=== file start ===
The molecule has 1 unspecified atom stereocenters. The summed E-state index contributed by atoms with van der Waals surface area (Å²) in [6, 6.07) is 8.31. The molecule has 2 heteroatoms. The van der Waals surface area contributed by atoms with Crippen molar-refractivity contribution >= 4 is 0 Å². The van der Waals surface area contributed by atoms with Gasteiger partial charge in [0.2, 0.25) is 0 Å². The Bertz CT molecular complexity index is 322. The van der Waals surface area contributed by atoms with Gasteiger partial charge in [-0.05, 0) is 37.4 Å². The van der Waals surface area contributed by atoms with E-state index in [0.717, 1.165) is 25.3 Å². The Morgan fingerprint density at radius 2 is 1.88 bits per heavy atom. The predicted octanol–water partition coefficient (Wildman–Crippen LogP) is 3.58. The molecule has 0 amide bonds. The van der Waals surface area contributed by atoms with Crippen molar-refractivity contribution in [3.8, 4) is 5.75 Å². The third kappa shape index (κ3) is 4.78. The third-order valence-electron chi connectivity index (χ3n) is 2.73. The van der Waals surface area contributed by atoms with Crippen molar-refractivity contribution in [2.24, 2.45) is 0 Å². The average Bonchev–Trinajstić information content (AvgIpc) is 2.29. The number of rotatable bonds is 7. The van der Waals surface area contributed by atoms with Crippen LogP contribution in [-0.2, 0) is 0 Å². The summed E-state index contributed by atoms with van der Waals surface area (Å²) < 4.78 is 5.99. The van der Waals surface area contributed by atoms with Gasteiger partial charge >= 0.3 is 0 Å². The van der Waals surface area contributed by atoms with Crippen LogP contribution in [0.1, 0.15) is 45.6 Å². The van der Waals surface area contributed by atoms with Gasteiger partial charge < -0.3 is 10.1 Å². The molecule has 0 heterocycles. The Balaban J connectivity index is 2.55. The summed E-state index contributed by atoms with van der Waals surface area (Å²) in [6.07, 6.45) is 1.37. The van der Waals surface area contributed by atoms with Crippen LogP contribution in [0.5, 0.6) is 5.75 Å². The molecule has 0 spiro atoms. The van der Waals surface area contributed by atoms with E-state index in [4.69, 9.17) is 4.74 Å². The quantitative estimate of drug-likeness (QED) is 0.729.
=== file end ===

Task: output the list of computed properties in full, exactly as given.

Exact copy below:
The molecule has 1 unspecified atom stereocenters. The summed E-state index contributed by atoms with van der Waals surface area (Å²) in [6, 6.07) is 8.31. The molecule has 2 heteroatoms. The van der Waals surface area contributed by atoms with Crippen molar-refractivity contribution >= 4 is 0 Å². The van der Waals surface area contributed by atoms with Gasteiger partial charge in [0.2, 0.25) is 0 Å². The Bertz CT molecular complexity index is 322. The van der Waals surface area contributed by atoms with Gasteiger partial charge in [-0.05, 0) is 37.4 Å². The van der Waals surface area contributed by atoms with E-state index in [0.717, 1.165) is 25.3 Å². The Morgan fingerprint density at radius 2 is 1.88 bits per heavy atom. The predicted octanol–water partition coefficient (Wildman–Crippen LogP) is 3.58. The molecule has 0 amide bonds. The van der Waals surface area contributed by atoms with Crippen molar-refractivity contribution in [3.8, 4) is 5.75 Å². The third kappa shape index (κ3) is 4.78. The third-order valence-electron chi connectivity index (χ3n) is 2.73. The van der Waals surface area contributed by atoms with Crippen molar-refractivity contribution in [2.24, 2.45) is 0 Å². The average Bonchev–Trinajstić information content (AvgIpc) is 2.29. The number of rotatable bonds is 7. The van der Waals surface area contributed by atoms with Crippen LogP contribution in [-0.2, 0) is 0 Å². The summed E-state index contributed by atoms with van der Waals surface area (Å²) < 4.78 is 5.99. The van der Waals surface area contributed by atoms with Gasteiger partial charge >= 0.3 is 0 Å². The van der Waals surface area contributed by atoms with Crippen LogP contribution in [0.1, 0.15) is 45.6 Å². The van der Waals surface area contributed by atoms with Gasteiger partial charge < -0.3 is 10.1 Å². The molecule has 0 heterocycles. The Balaban J connectivity index is 2.55. The summed E-state index contributed by atoms with van der Waals surface area (Å²) in [6.07, 6.45) is 1.37. The van der Waals surface area contributed by atoms with Crippen LogP contribution in [0.5, 0.6) is 5.75 Å². The molecule has 0 spiro atoms. The van der Waals surface area contributed by atoms with E-state index in [4.69, 9.17) is 4.74 Å². The quantitative estimate of drug-likeness (QED) is 0.729.